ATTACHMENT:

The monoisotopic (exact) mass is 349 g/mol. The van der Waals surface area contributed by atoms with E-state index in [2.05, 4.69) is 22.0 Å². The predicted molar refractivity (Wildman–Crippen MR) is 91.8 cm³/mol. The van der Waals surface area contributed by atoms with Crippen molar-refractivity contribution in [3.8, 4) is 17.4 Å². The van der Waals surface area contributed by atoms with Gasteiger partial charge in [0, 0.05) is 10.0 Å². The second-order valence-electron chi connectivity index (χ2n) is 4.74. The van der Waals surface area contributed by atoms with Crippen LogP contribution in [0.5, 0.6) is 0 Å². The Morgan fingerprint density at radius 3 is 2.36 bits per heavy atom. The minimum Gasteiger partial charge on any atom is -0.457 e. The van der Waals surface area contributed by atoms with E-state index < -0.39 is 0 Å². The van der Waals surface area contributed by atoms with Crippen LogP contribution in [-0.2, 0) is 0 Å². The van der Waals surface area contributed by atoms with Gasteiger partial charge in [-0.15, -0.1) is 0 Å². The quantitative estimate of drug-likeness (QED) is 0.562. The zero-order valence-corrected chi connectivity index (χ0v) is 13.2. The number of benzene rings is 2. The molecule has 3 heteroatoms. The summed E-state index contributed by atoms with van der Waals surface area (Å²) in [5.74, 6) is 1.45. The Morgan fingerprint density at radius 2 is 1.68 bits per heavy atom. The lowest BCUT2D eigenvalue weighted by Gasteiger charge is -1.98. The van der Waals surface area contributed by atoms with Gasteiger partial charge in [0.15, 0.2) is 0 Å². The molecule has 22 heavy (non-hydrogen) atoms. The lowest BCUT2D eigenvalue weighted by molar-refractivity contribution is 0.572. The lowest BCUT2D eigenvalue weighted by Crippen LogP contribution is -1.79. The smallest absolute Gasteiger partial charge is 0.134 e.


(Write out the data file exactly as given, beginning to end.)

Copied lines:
The monoisotopic (exact) mass is 349 g/mol. The van der Waals surface area contributed by atoms with E-state index in [2.05, 4.69) is 22.0 Å². The predicted molar refractivity (Wildman–Crippen MR) is 91.8 cm³/mol. The van der Waals surface area contributed by atoms with Crippen molar-refractivity contribution in [3.8, 4) is 17.4 Å². The van der Waals surface area contributed by atoms with Gasteiger partial charge in [0, 0.05) is 10.0 Å². The second-order valence-electron chi connectivity index (χ2n) is 4.74. The van der Waals surface area contributed by atoms with Crippen LogP contribution in [0.5, 0.6) is 0 Å². The Morgan fingerprint density at radius 3 is 2.36 bits per heavy atom. The minimum Gasteiger partial charge on any atom is -0.457 e. The van der Waals surface area contributed by atoms with E-state index < -0.39 is 0 Å². The van der Waals surface area contributed by atoms with Crippen LogP contribution in [-0.2, 0) is 0 Å². The van der Waals surface area contributed by atoms with Gasteiger partial charge in [-0.15, -0.1) is 0 Å². The quantitative estimate of drug-likeness (QED) is 0.562. The zero-order valence-corrected chi connectivity index (χ0v) is 13.2. The number of benzene rings is 2. The molecule has 3 heteroatoms. The summed E-state index contributed by atoms with van der Waals surface area (Å²) in [5.74, 6) is 1.45. The Morgan fingerprint density at radius 2 is 1.68 bits per heavy atom. The lowest BCUT2D eigenvalue weighted by Gasteiger charge is -1.98. The van der Waals surface area contributed by atoms with Gasteiger partial charge in [0.15, 0.2) is 0 Å². The molecule has 22 heavy (non-hydrogen) atoms. The lowest BCUT2D eigenvalue weighted by molar-refractivity contribution is 0.572. The lowest BCUT2D eigenvalue weighted by Crippen LogP contribution is -1.79. The smallest absolute Gasteiger partial charge is 0.134 e.